Rescued Jewish Children

Irena Aronovsky-Voschina-Savir

Father Hoped for a Good Outcome

Irena Aronovsky-Voschina-Savir

From: Smuggled in Potato Sacks
Fifty Stories of the Hidden Children of the Kaunas Ghetto

Solomon Abramovich
and Yakov Zilberg

My mother, Gabriella (Ela) née Sobovska, and father, Leon (Liolya) Aronovsky, were married just before the war. In the ghetto, my parents shared a flat with the Zupovichs. My mother became pregnant, but courageously, she refused to comply with Gestapo orders to have an abortion. I was delivered on 31 August 1942 by Dr Shlomo Aleksandr Nabrisky in very difficult circumstances. Later, Dr Nabrisky was to become the director of the maternity hospital in Kfar-Saba, Israel
I remember my mother telling many stories about these terrible times: there was no food, no bread and certainly no food for babies. I was fortunate to feed on my mother’s breast milk for a few months. When the Germans entered our house, she would hide me under the bed. Thankfully, I did not c
At the end of 1943, my father, who was in the Jewish police, heard about a planned ‘Children’s Action’. He decided that it was time for my mother to escape with me. One day, he arranged hat the Jewish policemen would create a commotion; the Germans went to investigate what had happened. At that moment my mother ran out through the ghetto gates with me hidden in her coat. A Lithuanian family hid us in their village. I still have letters that my father wrote to my mother, about his hope for a good outcome, but it was not to be: Father was murdered at the Ninth Fort for refusing to disclose the location of hiding places in the ghetto.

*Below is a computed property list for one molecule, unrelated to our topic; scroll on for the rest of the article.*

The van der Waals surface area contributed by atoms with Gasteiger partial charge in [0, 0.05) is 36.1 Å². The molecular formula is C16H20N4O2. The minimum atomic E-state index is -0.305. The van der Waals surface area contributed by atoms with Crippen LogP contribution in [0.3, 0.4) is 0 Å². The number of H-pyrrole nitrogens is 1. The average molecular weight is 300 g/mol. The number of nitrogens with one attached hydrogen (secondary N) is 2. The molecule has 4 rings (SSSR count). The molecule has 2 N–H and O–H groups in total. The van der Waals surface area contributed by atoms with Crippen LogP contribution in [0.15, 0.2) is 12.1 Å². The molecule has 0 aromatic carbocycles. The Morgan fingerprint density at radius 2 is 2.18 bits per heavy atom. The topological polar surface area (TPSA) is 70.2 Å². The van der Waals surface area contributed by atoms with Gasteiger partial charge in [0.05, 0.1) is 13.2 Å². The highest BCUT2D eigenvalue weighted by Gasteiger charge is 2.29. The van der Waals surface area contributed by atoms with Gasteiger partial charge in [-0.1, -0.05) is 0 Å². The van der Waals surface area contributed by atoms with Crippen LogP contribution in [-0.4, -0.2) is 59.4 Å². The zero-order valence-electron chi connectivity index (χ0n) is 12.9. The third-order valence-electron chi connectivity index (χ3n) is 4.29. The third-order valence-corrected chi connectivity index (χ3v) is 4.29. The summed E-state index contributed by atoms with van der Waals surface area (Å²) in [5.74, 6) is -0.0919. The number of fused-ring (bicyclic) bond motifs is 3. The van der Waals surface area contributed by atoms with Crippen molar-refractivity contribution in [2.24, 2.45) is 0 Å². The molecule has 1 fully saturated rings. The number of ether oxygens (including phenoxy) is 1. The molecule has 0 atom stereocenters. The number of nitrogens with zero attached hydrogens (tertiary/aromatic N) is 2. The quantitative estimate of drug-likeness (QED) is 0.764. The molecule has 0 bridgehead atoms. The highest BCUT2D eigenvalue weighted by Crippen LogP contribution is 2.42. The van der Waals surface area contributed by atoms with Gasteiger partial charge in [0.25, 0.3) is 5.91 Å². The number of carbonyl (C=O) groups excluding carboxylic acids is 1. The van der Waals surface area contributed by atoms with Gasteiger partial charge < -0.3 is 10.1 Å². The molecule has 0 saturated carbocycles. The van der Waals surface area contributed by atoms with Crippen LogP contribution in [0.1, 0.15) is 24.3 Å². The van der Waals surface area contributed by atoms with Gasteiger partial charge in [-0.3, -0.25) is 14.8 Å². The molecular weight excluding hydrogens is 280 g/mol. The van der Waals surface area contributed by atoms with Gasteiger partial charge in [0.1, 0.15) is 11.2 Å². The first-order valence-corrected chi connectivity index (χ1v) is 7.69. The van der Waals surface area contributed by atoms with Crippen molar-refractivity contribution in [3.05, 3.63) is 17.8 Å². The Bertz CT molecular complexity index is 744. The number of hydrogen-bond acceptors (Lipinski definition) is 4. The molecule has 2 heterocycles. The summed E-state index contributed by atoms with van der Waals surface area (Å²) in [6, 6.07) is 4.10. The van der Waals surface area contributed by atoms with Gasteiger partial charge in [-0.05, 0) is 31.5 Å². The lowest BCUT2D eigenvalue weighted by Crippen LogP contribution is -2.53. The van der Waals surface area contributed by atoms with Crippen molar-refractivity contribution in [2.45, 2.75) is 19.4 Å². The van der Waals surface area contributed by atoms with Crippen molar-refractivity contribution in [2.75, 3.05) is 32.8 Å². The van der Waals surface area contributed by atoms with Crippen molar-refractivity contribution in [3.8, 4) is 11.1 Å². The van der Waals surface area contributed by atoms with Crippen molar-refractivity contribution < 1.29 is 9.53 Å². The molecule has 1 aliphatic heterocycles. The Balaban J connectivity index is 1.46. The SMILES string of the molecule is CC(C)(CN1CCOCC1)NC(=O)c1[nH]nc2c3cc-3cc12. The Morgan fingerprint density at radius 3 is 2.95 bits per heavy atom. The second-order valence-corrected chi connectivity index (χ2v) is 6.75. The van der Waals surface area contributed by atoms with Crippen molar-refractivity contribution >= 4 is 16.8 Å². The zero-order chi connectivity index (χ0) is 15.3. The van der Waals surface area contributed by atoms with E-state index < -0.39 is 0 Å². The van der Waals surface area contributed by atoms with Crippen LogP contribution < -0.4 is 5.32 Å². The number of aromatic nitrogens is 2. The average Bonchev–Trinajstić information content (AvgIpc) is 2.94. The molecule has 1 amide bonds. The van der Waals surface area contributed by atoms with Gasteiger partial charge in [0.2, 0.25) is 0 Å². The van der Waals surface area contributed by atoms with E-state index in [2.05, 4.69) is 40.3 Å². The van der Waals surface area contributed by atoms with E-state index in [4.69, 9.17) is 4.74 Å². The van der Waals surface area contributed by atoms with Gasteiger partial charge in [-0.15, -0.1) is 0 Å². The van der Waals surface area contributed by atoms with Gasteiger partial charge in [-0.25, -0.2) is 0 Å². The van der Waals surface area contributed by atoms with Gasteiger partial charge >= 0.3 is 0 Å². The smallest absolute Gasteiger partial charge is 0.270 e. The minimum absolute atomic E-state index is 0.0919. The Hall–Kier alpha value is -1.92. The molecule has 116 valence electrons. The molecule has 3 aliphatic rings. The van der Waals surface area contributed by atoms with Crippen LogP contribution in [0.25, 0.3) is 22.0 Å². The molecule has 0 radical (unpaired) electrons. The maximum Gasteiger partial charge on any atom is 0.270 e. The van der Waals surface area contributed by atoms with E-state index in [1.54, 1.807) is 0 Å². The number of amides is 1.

My mother survived the war. She married Dr Baruch (Boria) Voshchin, who had escaped from the ghetto and was hidden by Lithuanians together with Dr Nabrisky. My grandparents and my uncle and aunt were burnt alive in their hiding places, when the Germans liquidated the ghetto. From all our extended family only two of my uncles survived, having left Kaunas before the war.
In 1969 I came to visit my uncle Abrasha in England. I did not return to Lithuania, but left for Israel. My mother came to Israel with Boria in 1972. He died in a car accident in 1976. My mother passed away in 1984 at the age of 75, when my twins were 11 years old. Until retirement I worked as an anaesthesiologist and was director of the obstetric anaesthesiology unit in Kaplan hospital in Rehovot, Israel.

Rehovot, Israel, 2008

First published in 2011 by Vallentine Mitchell
London, Portland, OR

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